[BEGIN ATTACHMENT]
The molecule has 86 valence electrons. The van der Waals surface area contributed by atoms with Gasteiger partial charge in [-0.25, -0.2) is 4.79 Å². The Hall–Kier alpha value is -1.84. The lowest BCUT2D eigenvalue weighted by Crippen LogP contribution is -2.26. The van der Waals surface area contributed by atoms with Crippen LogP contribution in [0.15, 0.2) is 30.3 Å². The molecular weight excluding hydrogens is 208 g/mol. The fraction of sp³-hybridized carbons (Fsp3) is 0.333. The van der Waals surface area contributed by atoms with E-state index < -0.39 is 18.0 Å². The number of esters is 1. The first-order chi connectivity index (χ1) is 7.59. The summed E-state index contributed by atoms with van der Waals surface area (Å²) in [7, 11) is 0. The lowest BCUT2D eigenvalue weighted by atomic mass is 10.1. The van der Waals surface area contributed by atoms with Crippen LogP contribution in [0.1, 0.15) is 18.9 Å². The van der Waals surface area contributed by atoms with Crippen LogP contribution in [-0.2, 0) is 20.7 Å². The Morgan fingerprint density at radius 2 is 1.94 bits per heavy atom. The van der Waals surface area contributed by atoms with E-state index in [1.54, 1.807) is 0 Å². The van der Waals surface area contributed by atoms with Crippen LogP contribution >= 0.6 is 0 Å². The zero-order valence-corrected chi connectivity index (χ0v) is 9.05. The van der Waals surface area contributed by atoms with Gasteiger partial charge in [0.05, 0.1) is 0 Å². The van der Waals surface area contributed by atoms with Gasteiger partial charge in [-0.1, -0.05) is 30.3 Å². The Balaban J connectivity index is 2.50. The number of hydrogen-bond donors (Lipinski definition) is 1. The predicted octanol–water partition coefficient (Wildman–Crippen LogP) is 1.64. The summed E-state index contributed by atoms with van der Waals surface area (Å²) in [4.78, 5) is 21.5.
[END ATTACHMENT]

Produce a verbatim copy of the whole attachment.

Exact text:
The molecule has 86 valence electrons. The van der Waals surface area contributed by atoms with Gasteiger partial charge in [-0.25, -0.2) is 4.79 Å². The Hall–Kier alpha value is -1.84. The lowest BCUT2D eigenvalue weighted by Crippen LogP contribution is -2.26. The van der Waals surface area contributed by atoms with Crippen LogP contribution in [0.15, 0.2) is 30.3 Å². The molecular weight excluding hydrogens is 208 g/mol. The fraction of sp³-hybridized carbons (Fsp3) is 0.333. The van der Waals surface area contributed by atoms with E-state index < -0.39 is 18.0 Å². The number of esters is 1. The first-order chi connectivity index (χ1) is 7.59. The summed E-state index contributed by atoms with van der Waals surface area (Å²) in [7, 11) is 0. The lowest BCUT2D eigenvalue weighted by atomic mass is 10.1. The van der Waals surface area contributed by atoms with Crippen LogP contribution in [0.1, 0.15) is 18.9 Å². The van der Waals surface area contributed by atoms with Crippen LogP contribution in [-0.2, 0) is 20.7 Å². The Morgan fingerprint density at radius 2 is 1.94 bits per heavy atom. The van der Waals surface area contributed by atoms with E-state index in [1.54, 1.807) is 0 Å². The van der Waals surface area contributed by atoms with Crippen LogP contribution >= 0.6 is 0 Å². The zero-order valence-corrected chi connectivity index (χ0v) is 9.05. The van der Waals surface area contributed by atoms with Gasteiger partial charge in [0.05, 0.1) is 0 Å². The van der Waals surface area contributed by atoms with Gasteiger partial charge in [-0.1, -0.05) is 30.3 Å². The Balaban J connectivity index is 2.50. The number of hydrogen-bond donors (Lipinski definition) is 1. The predicted octanol–water partition coefficient (Wildman–Crippen LogP) is 1.64. The summed E-state index contributed by atoms with van der Waals surface area (Å²) in [4.78, 5) is 21.5.